Some might ask why I don’t just film me doing the Bible study and post said video.  It would be much simpler, ’tis true.  But I’m a rather cantankerous person at times.  I naturally resist the cultural obsession with visualization and our predilection to juding everything by looks rather than content.  As such, I take opportunities to kick against these goads , resulting in the predicted discomfort (such as losing a District election several years ago by one vote, in no small part because I refused to provide a photo to be used with my bio).

The current example is not wanting to film myself.  Go online and you’ll find scads of preacher videos.  What’s the first thing you notice before you hear a word out of their mouths?  What they look like.  Old or young?  Hip or outdated?  Liturgically vested or skinny jeans?  This is how we’re trained, but the Word of God encourages us to move past these surface level things to examine what’s underneath.  Oftentimes a nice exterior hides rottenness within.  Likewise, if we can ignore how someone looks, we might find they have something valuable to say.

My congregants already know what I look like (and I feel bad for them in that regard!), but those who don’t know me (and who aren’t compelled by a divine Call to listen to me on a regular basis!) should judge me not by what I look like or how I dress but rather by what I say and whether what I say is in line with what God says to us in his Word, the Bible.  If I’m going to reach a larger audience, I want to reach that audience not with me, but with Christ.  And while I’m sure there are plenty of preachers who can upload videos of themselves without a hint of pride, I’m not sure I’m as immune to the temptation to value what I’m doing  by the number of views or likes or whatever other means of cultural approbation we come up with.

So I kick, and it hurts.

I’m hopeful I’ll figure it out, but it’s a learning curve I’d much rather not have to be climbing at the moment!  I’ll keep you posted.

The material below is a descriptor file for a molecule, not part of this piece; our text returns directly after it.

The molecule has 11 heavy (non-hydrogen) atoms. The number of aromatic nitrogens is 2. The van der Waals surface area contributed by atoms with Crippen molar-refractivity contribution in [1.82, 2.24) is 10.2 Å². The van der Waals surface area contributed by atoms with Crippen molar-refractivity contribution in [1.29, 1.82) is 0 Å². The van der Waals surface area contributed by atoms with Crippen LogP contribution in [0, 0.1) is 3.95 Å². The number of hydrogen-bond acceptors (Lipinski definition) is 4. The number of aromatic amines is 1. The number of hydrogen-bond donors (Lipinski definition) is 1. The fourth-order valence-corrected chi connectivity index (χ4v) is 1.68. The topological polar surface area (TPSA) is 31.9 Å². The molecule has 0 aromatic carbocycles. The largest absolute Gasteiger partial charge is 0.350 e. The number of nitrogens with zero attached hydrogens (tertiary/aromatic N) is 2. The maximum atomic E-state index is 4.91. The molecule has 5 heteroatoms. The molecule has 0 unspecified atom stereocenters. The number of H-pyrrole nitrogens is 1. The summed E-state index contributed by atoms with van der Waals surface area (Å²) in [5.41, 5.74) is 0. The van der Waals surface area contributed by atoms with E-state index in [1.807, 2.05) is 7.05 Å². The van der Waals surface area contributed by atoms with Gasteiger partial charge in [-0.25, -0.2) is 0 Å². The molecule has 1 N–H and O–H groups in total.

SETI@Home Alone

March 5, 2020

1999.

The war in the Balkans is still raging.  The Euro is introduced to Europe.  Napster is released.

Clinton is acquitted of perjury charges in regards to his relationship with an intern.

Spongebob is released.

The Columbine High School massacre occurs.

Internet Explorer version 5 is the current one, and fears about Y2K are ramping up.

The Matrix and Star Wars Episode I: The Phantom Menace are both released.

And an experiment in massively distributed computing possibilities is launched.  SETI@home aims to utilize spare computing cycles on dormant, Internet-connected computers to analyze data in the search for intelligent life beyond Earth.  It isn’t the first experiment in massive distributed computing, but it’s perhaps the best known and longest running.  And as of March 31 it is being put on hiatus as researchers have so much backlogged data they need to analyze.

I never downloaded the software to participate.  Even then I was skeptical of other people using my computer in one way or another, a skepticism that has only grown and intensified as such intrusiveness becomes the norm rather than the well-intentioned exception.  But I remember thinking it seemed like a good use of all those PCs out there and our increasing bandwidth capabilities.

Did any of you participate in this?

 

Grateful

January 8, 2020

I’m often critical of the pervasiveness of technology in our culture today.  I’ll likely remain critical.  But I would be dishonest and remiss if I weren’t to also say that I’m grateful.